Taylor Swift can once again breathe easy after a judge dismissed two songwriters' copyright lawsuit over her hit Shake It Off.
The 28-year-old singer enjoyed massive chart success worldwide with the catchy tune, which includes the lines: "Cause the players gonna play, play, play, play, play/And the haters gonna hate, hate, hate, hate, hate."
But in September (17), songwriting duo Sean Hall and Nathan Butler filed papers claiming they came up with the line in a hit song they penned 16 years ago. In the lawsuit, the accomplished songwriters alleged that 20 per cent of Shake It Off is their 2001 song Playas Gon' Play, recorded by girl group 3LW, due to the lyrics "Playas, they gonna play and haters, they gonna hate" - and sought substantial financial damages from Swift.
Swift filed to dismiss the case earlier this year, and on Tuesday, U.S. District Judge Michael Fitzgerald agreed to do just that.
Fitzgerald looked at the lyrics of both songs as he analysed the case, and had to decide whether or not there was enough similarity between the two tunes' protectable lyrics.
"The lynchpin of this entire case is thus whether or not the lyrics 'Playas, they gonna play / And haters, they gonna hate' are eligible for protection under the Copyright Act," he wrote in his ruling. "By 2001, American popular culture was heavily steeped in the concepts of players, haters, and player haters... The concept of actors acting in accordance with their essential nature is not at all creative; it is banal."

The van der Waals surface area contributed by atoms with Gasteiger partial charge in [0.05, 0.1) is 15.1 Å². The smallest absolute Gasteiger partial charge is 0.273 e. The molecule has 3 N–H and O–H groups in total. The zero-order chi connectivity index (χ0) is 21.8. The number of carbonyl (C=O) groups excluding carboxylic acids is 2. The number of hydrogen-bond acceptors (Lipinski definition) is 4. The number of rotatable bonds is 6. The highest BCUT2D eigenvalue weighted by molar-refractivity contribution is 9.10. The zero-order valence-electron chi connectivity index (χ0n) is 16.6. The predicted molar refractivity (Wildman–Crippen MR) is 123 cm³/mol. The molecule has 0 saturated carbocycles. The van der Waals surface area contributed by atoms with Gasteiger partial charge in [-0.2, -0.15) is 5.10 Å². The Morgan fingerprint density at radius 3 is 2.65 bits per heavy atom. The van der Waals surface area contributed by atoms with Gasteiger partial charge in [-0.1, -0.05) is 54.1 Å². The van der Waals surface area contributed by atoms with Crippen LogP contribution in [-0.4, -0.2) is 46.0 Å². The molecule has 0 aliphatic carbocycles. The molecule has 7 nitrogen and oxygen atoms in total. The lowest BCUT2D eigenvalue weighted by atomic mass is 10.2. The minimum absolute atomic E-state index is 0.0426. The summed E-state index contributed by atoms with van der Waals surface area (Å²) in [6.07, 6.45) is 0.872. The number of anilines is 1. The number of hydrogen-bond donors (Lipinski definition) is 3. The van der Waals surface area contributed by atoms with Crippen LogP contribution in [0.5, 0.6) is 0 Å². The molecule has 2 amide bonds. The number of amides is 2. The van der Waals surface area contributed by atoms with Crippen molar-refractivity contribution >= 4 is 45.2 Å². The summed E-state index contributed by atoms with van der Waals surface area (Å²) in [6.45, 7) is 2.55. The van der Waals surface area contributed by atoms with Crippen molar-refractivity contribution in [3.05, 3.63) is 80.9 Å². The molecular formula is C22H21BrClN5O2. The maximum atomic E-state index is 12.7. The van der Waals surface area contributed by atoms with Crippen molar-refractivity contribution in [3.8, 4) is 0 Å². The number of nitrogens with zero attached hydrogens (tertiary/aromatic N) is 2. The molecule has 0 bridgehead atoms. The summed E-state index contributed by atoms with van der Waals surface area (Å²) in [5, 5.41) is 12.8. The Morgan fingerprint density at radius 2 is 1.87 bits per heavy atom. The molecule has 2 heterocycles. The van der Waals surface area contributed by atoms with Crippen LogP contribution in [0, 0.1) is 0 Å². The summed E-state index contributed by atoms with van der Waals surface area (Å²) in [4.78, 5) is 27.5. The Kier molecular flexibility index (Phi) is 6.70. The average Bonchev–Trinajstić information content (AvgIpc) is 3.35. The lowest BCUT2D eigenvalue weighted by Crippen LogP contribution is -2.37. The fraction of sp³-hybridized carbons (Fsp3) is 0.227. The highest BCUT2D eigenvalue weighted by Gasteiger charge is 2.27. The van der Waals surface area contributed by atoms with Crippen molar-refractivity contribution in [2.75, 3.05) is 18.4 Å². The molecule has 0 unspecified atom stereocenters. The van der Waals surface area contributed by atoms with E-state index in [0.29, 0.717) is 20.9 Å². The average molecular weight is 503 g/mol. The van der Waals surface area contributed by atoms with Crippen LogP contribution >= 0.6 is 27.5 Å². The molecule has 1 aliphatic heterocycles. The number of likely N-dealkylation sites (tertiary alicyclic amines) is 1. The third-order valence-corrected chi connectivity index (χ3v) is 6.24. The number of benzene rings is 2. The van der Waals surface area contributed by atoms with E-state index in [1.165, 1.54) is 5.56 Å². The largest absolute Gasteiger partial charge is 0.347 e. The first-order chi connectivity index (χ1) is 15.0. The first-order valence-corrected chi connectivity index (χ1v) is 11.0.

In his ruling, however, Fitzgerald did give Hall and Butler until 26 February if they wish to amend their complaint.
"The allegedly infringed lyrics are short phrases that lack the modicum of originality and creativity required for copyright protection," he concluded. "While the Court is extremely sceptical that Plaintiffs will – in a manner consistent with Rule 11 – be able to rehabilitate their copyright infringement claim in an amended complaint, out of an abundance of forbearance it will give Plaintiffs a single opportunity to try."
Following the original filing of the lawsuit, representatives for Swift hit back at the copyright claims, telling TMZ: "This is a ridiculous claim and nothing more than a money grab. The law is simple and clear. They do not have a case."